Editors of Neshaminy High School’s student newspaper, The Playwickian, decided to ban the school’s mascot name, the Redskins, from publication on the grounds that it was a racist term.
The Playwickian, which made national news last year after administrators punished the paper for not printing the word Redskins, has had its budget cut to $2,000 for the school year.
Tanvi Kumar, former editor-in-chief of Cardinal Columns at Wisconsin’s Fond du Lac High School and co-editors Gillian McGoldrick and Reed Hennessy of The Playwickian at Pennsylvania’s Neshaminy High School will share the Courage award, presented annually to recognize students who show exceptional fortitude in overcoming adversity to bring important stories to the public.
The Student Press Law Center and Journalism Education Association Scholastic Press Rights Commission condemned the actions of the Neshaminy School District in Pennsylvania Wednesday, following the District’s retaliatory and illegal actions calculated to punish the Playwickian student newspaper, its editors and its adviser.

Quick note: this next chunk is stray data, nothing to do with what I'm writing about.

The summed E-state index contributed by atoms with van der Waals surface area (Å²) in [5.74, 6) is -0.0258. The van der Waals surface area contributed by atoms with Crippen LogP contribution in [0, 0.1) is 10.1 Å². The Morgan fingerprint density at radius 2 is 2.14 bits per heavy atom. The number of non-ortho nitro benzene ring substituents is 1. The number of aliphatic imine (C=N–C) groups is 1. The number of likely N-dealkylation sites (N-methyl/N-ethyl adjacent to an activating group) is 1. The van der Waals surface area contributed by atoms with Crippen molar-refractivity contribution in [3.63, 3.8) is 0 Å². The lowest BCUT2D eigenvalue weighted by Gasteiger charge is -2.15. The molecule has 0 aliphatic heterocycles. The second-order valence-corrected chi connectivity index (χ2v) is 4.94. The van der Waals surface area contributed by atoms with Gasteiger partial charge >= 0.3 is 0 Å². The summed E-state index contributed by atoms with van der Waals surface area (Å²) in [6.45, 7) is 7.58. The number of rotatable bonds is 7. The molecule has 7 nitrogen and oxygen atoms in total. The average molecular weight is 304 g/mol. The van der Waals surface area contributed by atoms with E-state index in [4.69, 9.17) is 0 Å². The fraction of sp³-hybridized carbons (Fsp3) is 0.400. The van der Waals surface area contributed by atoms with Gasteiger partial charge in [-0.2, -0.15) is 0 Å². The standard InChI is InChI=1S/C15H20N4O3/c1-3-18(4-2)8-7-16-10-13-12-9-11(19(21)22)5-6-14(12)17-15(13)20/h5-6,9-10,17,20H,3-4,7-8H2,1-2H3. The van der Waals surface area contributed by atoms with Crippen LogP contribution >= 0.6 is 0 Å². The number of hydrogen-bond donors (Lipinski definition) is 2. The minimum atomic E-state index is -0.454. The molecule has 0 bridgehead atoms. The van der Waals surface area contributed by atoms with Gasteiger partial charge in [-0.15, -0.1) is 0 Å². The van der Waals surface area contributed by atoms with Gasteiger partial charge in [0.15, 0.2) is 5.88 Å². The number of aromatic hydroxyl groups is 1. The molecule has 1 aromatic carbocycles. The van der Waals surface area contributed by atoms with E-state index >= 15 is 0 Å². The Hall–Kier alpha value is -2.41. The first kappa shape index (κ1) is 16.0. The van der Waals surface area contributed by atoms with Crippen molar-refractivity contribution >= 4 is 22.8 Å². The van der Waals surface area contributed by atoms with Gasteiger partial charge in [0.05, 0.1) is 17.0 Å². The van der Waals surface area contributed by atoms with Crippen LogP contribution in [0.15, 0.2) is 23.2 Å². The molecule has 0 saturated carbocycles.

Robert Copeland, the superintendent of Neshaminy School District, suspended adviser Tara Huber on Tuesday and Wednesday, said Maddy Buffardi, the newspaper’s opinion editor.
Student editors say they will continue to challenge publication and social media policies approved Thursday by the Neshaminy School Board.
The Neshaminy school board will vote Thursday on whether to change the publication policies of The Playwickian, the student newspaper at the high school.
Neshaminy High School’s principal questioned all 21 editors at The Playwickian this week asking who made the decision to print a newspaper that didn’t pass his prior review.
Neshaminy High School administrators confiscated the student newspaper’s final issue of the year Friday, after students printed the paper without administrative approval following renewed disagreement over the students’ ban on the word “Redskins.”
The last few months for the students of Neshaminy High School’s The Playwickian haven’t been easy. As the student staff has fought administrators for editorial control, their adviser Tara Huber has stood behind them at every step. Tuesday night, Huber found out she was being named Journalism Teacher of the Year by the Pennsylvania High School Press Association.
“It makes it worth continuing to fight the good fight,” Huber said.
In October, the staff announced they wouldn’t use the word Redskin – the school’s mascot – because they say it’s a racial slur. Administrators pushed back and demanded students print it.